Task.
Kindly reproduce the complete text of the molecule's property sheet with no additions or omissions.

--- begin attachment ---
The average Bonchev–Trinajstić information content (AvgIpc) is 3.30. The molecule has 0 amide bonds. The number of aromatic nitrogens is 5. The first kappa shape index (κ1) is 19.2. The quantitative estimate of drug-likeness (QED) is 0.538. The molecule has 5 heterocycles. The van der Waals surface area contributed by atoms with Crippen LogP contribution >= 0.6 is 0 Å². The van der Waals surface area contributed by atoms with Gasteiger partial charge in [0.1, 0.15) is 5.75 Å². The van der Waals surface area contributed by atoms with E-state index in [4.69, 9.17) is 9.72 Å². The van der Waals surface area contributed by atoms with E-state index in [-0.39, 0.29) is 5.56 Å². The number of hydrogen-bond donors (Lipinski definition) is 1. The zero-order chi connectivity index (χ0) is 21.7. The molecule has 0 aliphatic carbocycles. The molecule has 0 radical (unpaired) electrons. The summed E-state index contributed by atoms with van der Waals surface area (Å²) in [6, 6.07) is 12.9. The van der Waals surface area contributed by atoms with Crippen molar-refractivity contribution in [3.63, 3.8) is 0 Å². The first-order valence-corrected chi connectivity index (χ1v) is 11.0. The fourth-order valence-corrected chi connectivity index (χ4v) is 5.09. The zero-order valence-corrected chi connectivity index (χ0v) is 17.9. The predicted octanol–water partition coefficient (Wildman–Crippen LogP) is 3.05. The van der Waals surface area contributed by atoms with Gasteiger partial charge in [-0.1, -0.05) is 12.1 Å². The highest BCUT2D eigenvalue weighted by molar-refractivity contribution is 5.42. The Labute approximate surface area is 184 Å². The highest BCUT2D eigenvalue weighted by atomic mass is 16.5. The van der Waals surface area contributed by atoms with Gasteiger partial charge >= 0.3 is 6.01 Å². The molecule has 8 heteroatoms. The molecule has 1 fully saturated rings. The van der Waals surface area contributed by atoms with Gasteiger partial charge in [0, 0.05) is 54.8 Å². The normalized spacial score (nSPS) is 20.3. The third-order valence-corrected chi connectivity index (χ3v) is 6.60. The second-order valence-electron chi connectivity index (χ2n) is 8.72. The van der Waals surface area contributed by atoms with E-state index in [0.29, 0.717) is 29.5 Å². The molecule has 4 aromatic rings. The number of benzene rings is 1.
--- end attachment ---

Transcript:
The average Bonchev–Trinajstić information content (AvgIpc) is 3.30. The molecule has 0 amide bonds. The number of aromatic nitrogens is 5. The first kappa shape index (κ1) is 19.2. The quantitative estimate of drug-likeness (QED) is 0.538. The molecule has 5 heterocycles. The van der Waals surface area contributed by atoms with Crippen LogP contribution >= 0.6 is 0 Å². The van der Waals surface area contributed by atoms with Gasteiger partial charge in [0.1, 0.15) is 5.75 Å². The van der Waals surface area contributed by atoms with E-state index in [4.69, 9.17) is 9.72 Å². The van der Waals surface area contributed by atoms with E-state index in [-0.39, 0.29) is 5.56 Å². The number of hydrogen-bond donors (Lipinski definition) is 1. The zero-order chi connectivity index (χ0) is 21.7. The molecule has 0 aliphatic carbocycles. The molecule has 0 radical (unpaired) electrons. The summed E-state index contributed by atoms with van der Waals surface area (Å²) in [6, 6.07) is 12.9. The van der Waals surface area contributed by atoms with Crippen molar-refractivity contribution in [3.63, 3.8) is 0 Å². The first-order valence-corrected chi connectivity index (χ1v) is 11.0. The fourth-order valence-corrected chi connectivity index (χ4v) is 5.09. The zero-order valence-corrected chi connectivity index (χ0v) is 17.9. The predicted octanol–water partition coefficient (Wildman–Crippen LogP) is 3.05. The van der Waals surface area contributed by atoms with Gasteiger partial charge in [-0.1, -0.05) is 12.1 Å². The highest BCUT2D eigenvalue weighted by molar-refractivity contribution is 5.42. The Labute approximate surface area is 184 Å². The highest BCUT2D eigenvalue weighted by atomic mass is 16.5. The van der Waals surface area contributed by atoms with Gasteiger partial charge >= 0.3 is 6.01 Å². The molecule has 8 heteroatoms. The molecule has 1 fully saturated rings. The van der Waals surface area contributed by atoms with Gasteiger partial charge in [0, 0.05) is 54.8 Å². The normalized spacial score (nSPS) is 20.3. The third-order valence-corrected chi connectivity index (χ3v) is 6.60. The second-order valence-electron chi connectivity index (χ2n) is 8.72. The van der Waals surface area contributed by atoms with E-state index in [0.29, 0.717) is 29.5 Å². The molecule has 4 aromatic rings. The number of benzene rings is 1.